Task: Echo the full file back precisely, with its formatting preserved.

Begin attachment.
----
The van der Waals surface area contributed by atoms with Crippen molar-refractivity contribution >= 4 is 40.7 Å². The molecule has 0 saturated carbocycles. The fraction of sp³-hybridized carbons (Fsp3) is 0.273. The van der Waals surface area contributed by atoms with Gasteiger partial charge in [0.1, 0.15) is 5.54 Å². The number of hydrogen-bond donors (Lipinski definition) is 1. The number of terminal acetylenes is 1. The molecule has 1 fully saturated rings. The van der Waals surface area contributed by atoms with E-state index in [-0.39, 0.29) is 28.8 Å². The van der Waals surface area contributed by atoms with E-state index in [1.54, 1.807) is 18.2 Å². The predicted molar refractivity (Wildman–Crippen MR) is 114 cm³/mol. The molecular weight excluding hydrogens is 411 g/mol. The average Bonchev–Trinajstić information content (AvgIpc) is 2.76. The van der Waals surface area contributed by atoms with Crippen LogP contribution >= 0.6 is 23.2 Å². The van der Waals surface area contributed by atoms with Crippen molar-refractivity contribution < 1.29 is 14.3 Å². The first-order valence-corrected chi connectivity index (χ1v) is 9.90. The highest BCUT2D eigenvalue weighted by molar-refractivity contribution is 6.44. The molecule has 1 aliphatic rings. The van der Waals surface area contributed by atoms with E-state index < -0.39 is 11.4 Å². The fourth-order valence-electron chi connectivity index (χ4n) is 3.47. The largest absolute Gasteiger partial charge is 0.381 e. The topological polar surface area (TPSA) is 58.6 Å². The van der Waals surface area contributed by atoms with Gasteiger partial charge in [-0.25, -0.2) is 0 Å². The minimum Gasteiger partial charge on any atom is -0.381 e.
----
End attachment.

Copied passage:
The van der Waals surface area contributed by atoms with Crippen molar-refractivity contribution >= 4 is 40.7 Å². The molecule has 0 saturated carbocycles. The fraction of sp³-hybridized carbons (Fsp3) is 0.273. The van der Waals surface area contributed by atoms with Gasteiger partial charge in [0.1, 0.15) is 5.54 Å². The number of hydrogen-bond donors (Lipinski definition) is 1. The number of terminal acetylenes is 1. The molecule has 1 fully saturated rings. The van der Waals surface area contributed by atoms with E-state index in [-0.39, 0.29) is 28.8 Å². The van der Waals surface area contributed by atoms with E-state index in [1.54, 1.807) is 18.2 Å². The predicted molar refractivity (Wildman–Crippen MR) is 114 cm³/mol. The molecular weight excluding hydrogens is 411 g/mol. The average Bonchev–Trinajstić information content (AvgIpc) is 2.76. The van der Waals surface area contributed by atoms with Crippen LogP contribution >= 0.6 is 23.2 Å². The van der Waals surface area contributed by atoms with Crippen molar-refractivity contribution < 1.29 is 14.3 Å². The first-order valence-corrected chi connectivity index (χ1v) is 9.90. The highest BCUT2D eigenvalue weighted by molar-refractivity contribution is 6.44. The molecule has 1 aliphatic rings. The van der Waals surface area contributed by atoms with E-state index < -0.39 is 11.4 Å². The fourth-order valence-electron chi connectivity index (χ4n) is 3.47. The largest absolute Gasteiger partial charge is 0.381 e. The topological polar surface area (TPSA) is 58.6 Å². The van der Waals surface area contributed by atoms with Gasteiger partial charge in [-0.25, -0.2) is 0 Å². The minimum Gasteiger partial charge on any atom is -0.381 e.